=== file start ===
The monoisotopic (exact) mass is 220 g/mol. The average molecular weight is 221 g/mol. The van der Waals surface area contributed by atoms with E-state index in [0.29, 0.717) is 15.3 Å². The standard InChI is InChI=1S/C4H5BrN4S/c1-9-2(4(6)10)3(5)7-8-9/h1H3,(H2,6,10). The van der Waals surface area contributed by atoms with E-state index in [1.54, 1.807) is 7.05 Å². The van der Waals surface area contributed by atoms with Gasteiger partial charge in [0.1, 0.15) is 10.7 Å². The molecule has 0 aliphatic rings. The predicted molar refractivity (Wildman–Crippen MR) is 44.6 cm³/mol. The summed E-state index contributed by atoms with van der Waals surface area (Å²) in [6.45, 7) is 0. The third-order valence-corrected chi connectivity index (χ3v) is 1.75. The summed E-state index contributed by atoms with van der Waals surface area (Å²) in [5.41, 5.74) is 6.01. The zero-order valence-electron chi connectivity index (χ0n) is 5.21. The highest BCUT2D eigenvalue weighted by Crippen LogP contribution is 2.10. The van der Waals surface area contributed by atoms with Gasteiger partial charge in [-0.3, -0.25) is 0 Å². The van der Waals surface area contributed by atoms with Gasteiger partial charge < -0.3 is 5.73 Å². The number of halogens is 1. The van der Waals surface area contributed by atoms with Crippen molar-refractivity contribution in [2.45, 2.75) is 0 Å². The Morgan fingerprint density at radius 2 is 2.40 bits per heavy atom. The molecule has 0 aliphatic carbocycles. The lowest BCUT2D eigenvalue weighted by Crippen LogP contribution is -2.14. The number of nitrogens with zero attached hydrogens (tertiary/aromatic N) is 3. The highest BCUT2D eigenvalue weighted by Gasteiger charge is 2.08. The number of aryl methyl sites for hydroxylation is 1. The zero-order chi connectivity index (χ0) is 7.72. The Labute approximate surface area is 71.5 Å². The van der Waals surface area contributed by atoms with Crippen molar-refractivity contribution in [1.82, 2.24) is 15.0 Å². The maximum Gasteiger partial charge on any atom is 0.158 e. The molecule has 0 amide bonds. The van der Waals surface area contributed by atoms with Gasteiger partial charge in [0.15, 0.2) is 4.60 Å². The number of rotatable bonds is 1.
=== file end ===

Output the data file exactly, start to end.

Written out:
The monoisotopic (exact) mass is 220 g/mol. The average molecular weight is 221 g/mol. The van der Waals surface area contributed by atoms with E-state index in [0.29, 0.717) is 15.3 Å². The standard InChI is InChI=1S/C4H5BrN4S/c1-9-2(4(6)10)3(5)7-8-9/h1H3,(H2,6,10). The van der Waals surface area contributed by atoms with E-state index in [1.54, 1.807) is 7.05 Å². The van der Waals surface area contributed by atoms with Gasteiger partial charge in [0.1, 0.15) is 10.7 Å². The molecule has 0 aliphatic rings. The predicted molar refractivity (Wildman–Crippen MR) is 44.6 cm³/mol. The summed E-state index contributed by atoms with van der Waals surface area (Å²) in [6.45, 7) is 0. The third-order valence-corrected chi connectivity index (χ3v) is 1.75. The summed E-state index contributed by atoms with van der Waals surface area (Å²) in [5.41, 5.74) is 6.01. The zero-order valence-electron chi connectivity index (χ0n) is 5.21. The highest BCUT2D eigenvalue weighted by Crippen LogP contribution is 2.10. The van der Waals surface area contributed by atoms with Gasteiger partial charge in [-0.3, -0.25) is 0 Å². The van der Waals surface area contributed by atoms with Gasteiger partial charge < -0.3 is 5.73 Å². The number of halogens is 1. The van der Waals surface area contributed by atoms with Crippen molar-refractivity contribution in [2.45, 2.75) is 0 Å². The Morgan fingerprint density at radius 2 is 2.40 bits per heavy atom. The molecule has 0 aliphatic carbocycles. The lowest BCUT2D eigenvalue weighted by Crippen LogP contribution is -2.14. The number of nitrogens with zero attached hydrogens (tertiary/aromatic N) is 3. The highest BCUT2D eigenvalue weighted by Gasteiger charge is 2.08. The number of aryl methyl sites for hydroxylation is 1. The zero-order chi connectivity index (χ0) is 7.72. The Labute approximate surface area is 71.5 Å². The van der Waals surface area contributed by atoms with Crippen molar-refractivity contribution in [1.82, 2.24) is 15.0 Å². The maximum Gasteiger partial charge on any atom is 0.158 e. The molecule has 0 amide bonds. The van der Waals surface area contributed by atoms with Gasteiger partial charge in [0.15, 0.2) is 4.60 Å². The number of rotatable bonds is 1.